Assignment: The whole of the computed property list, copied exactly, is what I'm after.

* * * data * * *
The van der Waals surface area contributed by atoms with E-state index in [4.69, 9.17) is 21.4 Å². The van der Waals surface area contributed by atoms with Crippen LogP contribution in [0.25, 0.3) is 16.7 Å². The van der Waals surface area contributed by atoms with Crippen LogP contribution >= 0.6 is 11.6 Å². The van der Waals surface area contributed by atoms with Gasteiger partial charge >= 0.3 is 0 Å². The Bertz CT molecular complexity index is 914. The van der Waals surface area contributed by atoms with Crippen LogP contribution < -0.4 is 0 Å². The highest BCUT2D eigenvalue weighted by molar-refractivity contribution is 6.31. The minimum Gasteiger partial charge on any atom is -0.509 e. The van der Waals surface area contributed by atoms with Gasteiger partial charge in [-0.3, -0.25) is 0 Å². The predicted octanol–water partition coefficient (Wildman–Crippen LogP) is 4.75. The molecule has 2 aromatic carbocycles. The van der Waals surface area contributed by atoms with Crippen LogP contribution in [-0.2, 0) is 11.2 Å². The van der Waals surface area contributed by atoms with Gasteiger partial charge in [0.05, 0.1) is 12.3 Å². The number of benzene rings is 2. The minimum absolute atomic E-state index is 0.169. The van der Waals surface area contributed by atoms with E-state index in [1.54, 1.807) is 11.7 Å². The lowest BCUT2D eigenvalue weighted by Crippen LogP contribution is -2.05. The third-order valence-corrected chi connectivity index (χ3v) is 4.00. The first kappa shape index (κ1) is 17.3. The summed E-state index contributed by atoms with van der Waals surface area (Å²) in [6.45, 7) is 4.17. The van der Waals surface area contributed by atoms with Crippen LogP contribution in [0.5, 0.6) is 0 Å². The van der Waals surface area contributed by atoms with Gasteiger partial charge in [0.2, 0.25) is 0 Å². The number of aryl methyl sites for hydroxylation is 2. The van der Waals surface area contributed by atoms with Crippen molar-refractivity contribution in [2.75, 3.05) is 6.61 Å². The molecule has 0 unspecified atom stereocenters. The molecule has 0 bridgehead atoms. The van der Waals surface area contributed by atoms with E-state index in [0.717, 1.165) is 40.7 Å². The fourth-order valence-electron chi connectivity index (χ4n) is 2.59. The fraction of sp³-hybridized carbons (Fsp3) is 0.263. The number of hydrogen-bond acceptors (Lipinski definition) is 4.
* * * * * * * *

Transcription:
The van der Waals surface area contributed by atoms with E-state index in [4.69, 9.17) is 21.4 Å². The van der Waals surface area contributed by atoms with Crippen LogP contribution in [0.25, 0.3) is 16.7 Å². The van der Waals surface area contributed by atoms with Crippen LogP contribution >= 0.6 is 11.6 Å². The van der Waals surface area contributed by atoms with Gasteiger partial charge >= 0.3 is 0 Å². The Bertz CT molecular complexity index is 914. The van der Waals surface area contributed by atoms with Crippen LogP contribution < -0.4 is 0 Å². The highest BCUT2D eigenvalue weighted by molar-refractivity contribution is 6.31. The minimum Gasteiger partial charge on any atom is -0.509 e. The van der Waals surface area contributed by atoms with Gasteiger partial charge in [-0.3, -0.25) is 0 Å². The predicted octanol–water partition coefficient (Wildman–Crippen LogP) is 4.75. The molecule has 2 aromatic carbocycles. The van der Waals surface area contributed by atoms with Crippen LogP contribution in [-0.2, 0) is 11.2 Å². The van der Waals surface area contributed by atoms with Gasteiger partial charge in [0.05, 0.1) is 12.3 Å². The number of benzene rings is 2. The minimum absolute atomic E-state index is 0.169. The van der Waals surface area contributed by atoms with E-state index in [1.54, 1.807) is 11.7 Å². The lowest BCUT2D eigenvalue weighted by Crippen LogP contribution is -2.05. The third-order valence-corrected chi connectivity index (χ3v) is 4.00. The first kappa shape index (κ1) is 17.3. The summed E-state index contributed by atoms with van der Waals surface area (Å²) in [6.45, 7) is 4.17. The van der Waals surface area contributed by atoms with Crippen LogP contribution in [0.5, 0.6) is 0 Å². The van der Waals surface area contributed by atoms with Gasteiger partial charge in [0.2, 0.25) is 0 Å². The number of aryl methyl sites for hydroxylation is 2. The van der Waals surface area contributed by atoms with Crippen molar-refractivity contribution in [2.75, 3.05) is 6.61 Å². The molecule has 0 unspecified atom stereocenters. The molecule has 0 bridgehead atoms. The van der Waals surface area contributed by atoms with E-state index in [0.717, 1.165) is 40.7 Å². The fourth-order valence-electron chi connectivity index (χ4n) is 2.59. The fraction of sp³-hybridized carbons (Fsp3) is 0.263. The number of hydrogen-bond acceptors (Lipinski definition) is 4.